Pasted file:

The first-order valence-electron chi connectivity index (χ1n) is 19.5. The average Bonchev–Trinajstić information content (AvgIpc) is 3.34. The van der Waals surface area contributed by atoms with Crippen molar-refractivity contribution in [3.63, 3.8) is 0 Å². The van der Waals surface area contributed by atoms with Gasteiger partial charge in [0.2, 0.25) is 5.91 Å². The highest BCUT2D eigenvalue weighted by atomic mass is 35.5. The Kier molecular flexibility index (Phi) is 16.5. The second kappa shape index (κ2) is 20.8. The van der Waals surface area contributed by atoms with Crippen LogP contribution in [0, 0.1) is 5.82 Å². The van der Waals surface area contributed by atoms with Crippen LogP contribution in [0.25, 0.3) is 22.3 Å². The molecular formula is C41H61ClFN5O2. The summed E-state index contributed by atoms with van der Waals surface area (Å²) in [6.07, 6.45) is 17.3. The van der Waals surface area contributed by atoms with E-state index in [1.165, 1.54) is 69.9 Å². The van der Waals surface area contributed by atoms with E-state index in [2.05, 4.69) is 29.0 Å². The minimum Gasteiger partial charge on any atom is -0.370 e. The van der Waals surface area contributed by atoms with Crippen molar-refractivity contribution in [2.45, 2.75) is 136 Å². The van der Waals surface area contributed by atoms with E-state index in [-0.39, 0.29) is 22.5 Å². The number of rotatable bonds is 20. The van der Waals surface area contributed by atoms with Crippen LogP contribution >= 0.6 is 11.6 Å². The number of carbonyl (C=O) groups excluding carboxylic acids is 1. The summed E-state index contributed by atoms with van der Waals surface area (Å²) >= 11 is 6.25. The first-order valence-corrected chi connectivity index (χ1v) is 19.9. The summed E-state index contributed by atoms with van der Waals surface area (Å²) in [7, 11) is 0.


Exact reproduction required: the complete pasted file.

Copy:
The first-order valence-electron chi connectivity index (χ1n) is 19.5. The average Bonchev–Trinajstić information content (AvgIpc) is 3.34. The van der Waals surface area contributed by atoms with Crippen molar-refractivity contribution in [3.63, 3.8) is 0 Å². The van der Waals surface area contributed by atoms with Gasteiger partial charge in [0.2, 0.25) is 5.91 Å². The highest BCUT2D eigenvalue weighted by atomic mass is 35.5. The Kier molecular flexibility index (Phi) is 16.5. The second kappa shape index (κ2) is 20.8. The van der Waals surface area contributed by atoms with Crippen LogP contribution in [0, 0.1) is 5.82 Å². The van der Waals surface area contributed by atoms with Crippen LogP contribution in [0.25, 0.3) is 22.3 Å². The molecular formula is C41H61ClFN5O2. The summed E-state index contributed by atoms with van der Waals surface area (Å²) in [6.07, 6.45) is 17.3. The van der Waals surface area contributed by atoms with E-state index in [1.165, 1.54) is 69.9 Å². The van der Waals surface area contributed by atoms with E-state index in [2.05, 4.69) is 29.0 Å². The minimum Gasteiger partial charge on any atom is -0.370 e. The van der Waals surface area contributed by atoms with Crippen molar-refractivity contribution in [2.45, 2.75) is 136 Å². The van der Waals surface area contributed by atoms with E-state index in [-0.39, 0.29) is 22.5 Å². The number of rotatable bonds is 20. The van der Waals surface area contributed by atoms with Crippen LogP contribution >= 0.6 is 11.6 Å². The number of carbonyl (C=O) groups excluding carboxylic acids is 1. The summed E-state index contributed by atoms with van der Waals surface area (Å²) >= 11 is 6.25. The first-order valence-corrected chi connectivity index (χ1v) is 19.9. The summed E-state index contributed by atoms with van der Waals surface area (Å²) in [7, 11) is 0.